What is ESG? Explaining the Basics of Environmental, Social, and Governance
ESG, an acronym for Environmental, Social, and Governance, is a framework for a holistic measurement of the impact a corporation generates beyond its materialistic goals to maximize profits. Each of the three categories covers various issues related to impact.
A company’s interaction with the natural world through resource and energy consumption and waste discharge.
Examples: climate change, greenhouse gas emission, deforestation
A company’s relationships with people and institutions, particularly with employees.
Examples: DEI, labor standards, health & safety
A company’s internal system of practices, policies, leadership, and other governing systems.
Examples: bribery, corruption, board practices, accounting practices
History of ESG
Where did ESG come from? In 1992, the UN Framework Convention on Climate Change convened in Rio De Janeiro, where 154 countries signed an international environmental treaty, which was operationalized as the Kyoto Protocol.
Then in 1997, the Global Reporting Initiative (GRI) was founded in response to the protocol to provide organizations with a common language to understand their impact.
And in 2000, the UN Global Compact was launched to call companies to align to principles of Universal human rights, labor and environmental conservation. These international milestones helped to lay the groundwork for ESG.
ESG issues were first mentioned in the 2006 United Nations Principles for Responsible Investment (PRI) report, with a focus on developing sustainable investments. Since then, ESG has been used with the intention to understand the external, non-business risks of a company that can affect future profitability.
ESG Performance Measurement
At a first glance, the measurement of ESG may be difficult to conceptualize. It involves the conversion of subjective ESG concepts into objective metrics. Many standards and frameworks are available, with each providing distinct guidelines for companies.
Companies choose standards based on their industry, company strategy and requirements, and intended audience. Many companies use multiple standards and frameworks to portray their ESG statements in suitable ways. A few of popular standards include:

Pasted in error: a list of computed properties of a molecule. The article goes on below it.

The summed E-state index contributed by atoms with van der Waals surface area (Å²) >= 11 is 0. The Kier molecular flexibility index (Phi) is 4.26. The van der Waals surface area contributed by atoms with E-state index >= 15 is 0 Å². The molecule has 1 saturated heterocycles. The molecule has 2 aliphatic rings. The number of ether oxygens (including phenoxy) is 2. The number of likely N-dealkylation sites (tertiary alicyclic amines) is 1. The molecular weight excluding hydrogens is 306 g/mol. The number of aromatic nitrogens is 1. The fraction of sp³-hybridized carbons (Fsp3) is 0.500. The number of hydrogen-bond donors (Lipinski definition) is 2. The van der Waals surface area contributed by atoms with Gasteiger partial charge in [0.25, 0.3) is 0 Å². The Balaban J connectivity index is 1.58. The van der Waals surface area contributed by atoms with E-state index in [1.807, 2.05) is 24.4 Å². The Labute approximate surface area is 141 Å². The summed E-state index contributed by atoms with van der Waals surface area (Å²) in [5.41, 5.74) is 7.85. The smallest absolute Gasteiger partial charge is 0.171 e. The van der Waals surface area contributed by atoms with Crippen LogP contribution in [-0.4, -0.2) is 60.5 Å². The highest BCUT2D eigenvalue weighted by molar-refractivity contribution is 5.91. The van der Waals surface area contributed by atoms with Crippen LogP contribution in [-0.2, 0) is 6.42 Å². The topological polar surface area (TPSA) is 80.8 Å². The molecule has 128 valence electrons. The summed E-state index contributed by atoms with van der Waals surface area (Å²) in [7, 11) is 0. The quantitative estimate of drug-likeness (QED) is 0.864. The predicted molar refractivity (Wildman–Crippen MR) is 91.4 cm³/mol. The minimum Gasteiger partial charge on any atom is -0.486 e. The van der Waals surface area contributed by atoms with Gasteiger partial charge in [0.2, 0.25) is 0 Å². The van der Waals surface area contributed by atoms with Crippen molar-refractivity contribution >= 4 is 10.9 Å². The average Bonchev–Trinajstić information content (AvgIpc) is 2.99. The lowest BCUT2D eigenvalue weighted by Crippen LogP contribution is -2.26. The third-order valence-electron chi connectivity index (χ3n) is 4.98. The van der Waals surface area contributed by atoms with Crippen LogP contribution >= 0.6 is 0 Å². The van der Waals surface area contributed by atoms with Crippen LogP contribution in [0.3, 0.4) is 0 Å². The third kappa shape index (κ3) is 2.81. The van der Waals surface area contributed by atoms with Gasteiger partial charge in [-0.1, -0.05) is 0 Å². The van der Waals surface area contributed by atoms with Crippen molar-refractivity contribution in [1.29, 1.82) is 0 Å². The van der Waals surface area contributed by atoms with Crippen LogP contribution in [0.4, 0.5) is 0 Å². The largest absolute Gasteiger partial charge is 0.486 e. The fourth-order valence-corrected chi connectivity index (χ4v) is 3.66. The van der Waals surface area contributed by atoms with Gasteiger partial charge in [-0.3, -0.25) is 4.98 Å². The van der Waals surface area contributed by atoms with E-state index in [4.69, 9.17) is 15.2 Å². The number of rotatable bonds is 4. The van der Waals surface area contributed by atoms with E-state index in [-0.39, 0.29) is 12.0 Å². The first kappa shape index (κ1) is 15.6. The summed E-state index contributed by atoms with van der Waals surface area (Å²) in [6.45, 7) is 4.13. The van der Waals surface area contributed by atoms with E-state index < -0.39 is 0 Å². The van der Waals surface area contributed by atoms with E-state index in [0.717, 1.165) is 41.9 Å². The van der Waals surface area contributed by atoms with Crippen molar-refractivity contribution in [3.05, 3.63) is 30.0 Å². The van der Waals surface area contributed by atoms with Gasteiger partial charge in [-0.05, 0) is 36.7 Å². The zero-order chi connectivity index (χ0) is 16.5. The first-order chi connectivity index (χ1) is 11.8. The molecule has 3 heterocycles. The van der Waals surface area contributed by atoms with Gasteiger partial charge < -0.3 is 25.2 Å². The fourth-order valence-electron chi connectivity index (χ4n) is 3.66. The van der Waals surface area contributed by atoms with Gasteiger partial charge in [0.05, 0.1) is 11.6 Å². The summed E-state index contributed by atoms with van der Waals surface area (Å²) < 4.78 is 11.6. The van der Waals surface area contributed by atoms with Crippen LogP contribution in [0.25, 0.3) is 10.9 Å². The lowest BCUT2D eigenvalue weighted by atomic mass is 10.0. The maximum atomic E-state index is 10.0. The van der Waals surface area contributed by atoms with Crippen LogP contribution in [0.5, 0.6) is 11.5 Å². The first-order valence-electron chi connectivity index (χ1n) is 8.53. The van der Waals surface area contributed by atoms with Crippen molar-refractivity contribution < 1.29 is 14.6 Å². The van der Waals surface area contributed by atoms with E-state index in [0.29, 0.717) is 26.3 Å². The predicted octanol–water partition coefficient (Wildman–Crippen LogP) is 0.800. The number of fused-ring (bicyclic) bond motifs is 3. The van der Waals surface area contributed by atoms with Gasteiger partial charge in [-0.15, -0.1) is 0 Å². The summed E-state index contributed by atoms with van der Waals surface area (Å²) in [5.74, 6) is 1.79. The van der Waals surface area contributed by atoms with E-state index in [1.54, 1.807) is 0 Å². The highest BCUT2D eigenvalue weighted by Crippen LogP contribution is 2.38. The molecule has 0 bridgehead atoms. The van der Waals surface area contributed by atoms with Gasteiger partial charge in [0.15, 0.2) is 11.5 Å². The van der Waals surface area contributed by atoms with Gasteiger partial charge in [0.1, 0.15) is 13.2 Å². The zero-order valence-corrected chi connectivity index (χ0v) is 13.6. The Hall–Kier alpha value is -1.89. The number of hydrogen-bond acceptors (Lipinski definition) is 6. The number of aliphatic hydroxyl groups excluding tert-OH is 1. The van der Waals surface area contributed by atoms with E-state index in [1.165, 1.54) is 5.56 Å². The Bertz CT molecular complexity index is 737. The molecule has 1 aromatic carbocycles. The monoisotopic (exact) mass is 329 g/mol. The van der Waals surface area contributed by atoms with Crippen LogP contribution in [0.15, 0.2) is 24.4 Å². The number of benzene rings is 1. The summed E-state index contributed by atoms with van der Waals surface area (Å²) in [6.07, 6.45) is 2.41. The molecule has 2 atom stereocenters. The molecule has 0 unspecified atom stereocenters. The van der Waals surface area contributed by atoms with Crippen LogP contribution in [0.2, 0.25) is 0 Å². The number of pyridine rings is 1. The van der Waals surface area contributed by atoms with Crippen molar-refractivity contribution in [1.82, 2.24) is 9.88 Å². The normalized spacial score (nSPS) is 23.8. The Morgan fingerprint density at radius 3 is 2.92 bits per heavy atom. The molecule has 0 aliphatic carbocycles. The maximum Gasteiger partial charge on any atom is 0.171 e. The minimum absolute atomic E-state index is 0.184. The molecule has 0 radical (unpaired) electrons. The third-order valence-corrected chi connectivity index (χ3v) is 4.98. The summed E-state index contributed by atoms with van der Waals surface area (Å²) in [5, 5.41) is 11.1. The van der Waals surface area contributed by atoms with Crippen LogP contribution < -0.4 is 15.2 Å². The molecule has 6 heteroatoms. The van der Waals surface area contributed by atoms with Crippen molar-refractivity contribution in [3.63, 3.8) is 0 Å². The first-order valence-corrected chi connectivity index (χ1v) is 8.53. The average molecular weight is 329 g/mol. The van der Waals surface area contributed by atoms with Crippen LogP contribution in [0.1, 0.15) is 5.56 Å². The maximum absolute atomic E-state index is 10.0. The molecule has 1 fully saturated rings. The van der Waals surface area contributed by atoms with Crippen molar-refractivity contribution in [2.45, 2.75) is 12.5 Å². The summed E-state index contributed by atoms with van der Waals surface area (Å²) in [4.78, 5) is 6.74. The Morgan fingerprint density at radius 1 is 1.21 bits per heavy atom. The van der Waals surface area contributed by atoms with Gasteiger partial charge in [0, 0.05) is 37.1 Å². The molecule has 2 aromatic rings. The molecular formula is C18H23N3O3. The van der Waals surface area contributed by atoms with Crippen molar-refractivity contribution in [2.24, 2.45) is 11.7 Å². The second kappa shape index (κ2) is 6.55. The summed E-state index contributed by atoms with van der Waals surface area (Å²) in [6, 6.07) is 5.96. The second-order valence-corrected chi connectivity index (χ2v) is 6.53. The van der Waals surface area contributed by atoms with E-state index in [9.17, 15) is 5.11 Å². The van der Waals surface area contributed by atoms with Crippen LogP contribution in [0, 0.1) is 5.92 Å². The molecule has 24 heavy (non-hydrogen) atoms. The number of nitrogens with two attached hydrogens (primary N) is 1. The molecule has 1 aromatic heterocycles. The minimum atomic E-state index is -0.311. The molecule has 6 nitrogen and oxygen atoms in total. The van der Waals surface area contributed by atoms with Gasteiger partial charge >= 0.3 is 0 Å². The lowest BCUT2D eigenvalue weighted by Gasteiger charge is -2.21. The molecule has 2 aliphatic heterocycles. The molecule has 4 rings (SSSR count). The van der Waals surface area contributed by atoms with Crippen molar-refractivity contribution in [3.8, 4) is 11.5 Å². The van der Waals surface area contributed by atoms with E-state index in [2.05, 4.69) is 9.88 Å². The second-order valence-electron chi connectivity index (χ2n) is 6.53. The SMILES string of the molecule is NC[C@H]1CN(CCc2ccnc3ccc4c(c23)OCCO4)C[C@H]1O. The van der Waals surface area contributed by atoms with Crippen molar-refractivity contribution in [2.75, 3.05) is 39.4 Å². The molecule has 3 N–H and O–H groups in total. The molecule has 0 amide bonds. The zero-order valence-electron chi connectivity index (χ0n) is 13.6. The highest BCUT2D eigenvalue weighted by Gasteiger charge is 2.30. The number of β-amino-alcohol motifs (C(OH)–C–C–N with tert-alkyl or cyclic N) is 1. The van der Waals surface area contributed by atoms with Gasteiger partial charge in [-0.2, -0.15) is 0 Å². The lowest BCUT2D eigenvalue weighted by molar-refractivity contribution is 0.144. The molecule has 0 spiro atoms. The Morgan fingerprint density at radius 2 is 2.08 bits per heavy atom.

United Nations Global Compact
A framework consisting of 10 principles for companies to uphold sustainability and social responsibility
Global Reporting Initiative (GRI) Standards
An independent, international organization that aims to help companies understand and report their impacts on the economy, environment, and people. GRI Standard is a modular system comprising universal, sector, and topic-specific standards that allows companies to report relevant and most significant information. It is the world’s most used standard, especially among large corporations including over 70% of G250 companies.
Sustainability Accounting Standards Board (SASB) Standards
Managed under the global non-profit organization, Value Reporting Foundation (VRF), SASB focuses on industry-specific and financially-material sustainability information that is cost-effective for companies and decisions useful for investors. It is widely used with over half of S&P Global 1200 companies using SASB standards.
OECD Guidelines for Multinational Enterprises
Recommendations for multinational enterprises of OECD member countries on their business conducts to ensure they act in accordance with the policies and expectations of these countries.
Task Force on Climate-Related Financial Disclosures (TCFD)
Framework aimed to provide efficient climate-related financial disclosures. TCFD recommendations, themed around governance, strategy, risk management, and metrics, guide companies to provide decision-useful, forward-looking information.
Climate Disclosure Standards Board (CDSB) framework
Aimed to help companies report environmental and social information in mainstream reports. With an effort to standardize different standards and frameworks, CDSB framework aligns with TCFD and builds on popular standards, such as GRI.
Because many organizations have developed standards and frameworks to disclose financially material information on relevant ESG topics, ESG reporting is not standardized.
Despite the CDSB framework coalescing many standards and frameworks, many companies still mix and match different ESG frameworks. This tends to reflect their individual industry needs. Inconsistencies could hinder long-term progress and confuse or alienate investors. The lack of standardization in ESG reporting continues to be a major criticism of the movement.
Unlike ESG frameworks that offer guidance on what and how financial information should be disclosed, ESG Rating is a metric given to companies based on the evaluation of their performance by independent third-parties.
These rating platforms include the Institutional Shareholder Service (ISS), Carbon Disclosure Project (CDP) and Morgan Stanley Capital International (MSCI). Similar to a credit rating, it is a measure of a company’s exposure to long-term environmental, social, and governance risks. Higher ratings indicate efficiency in managing these risks.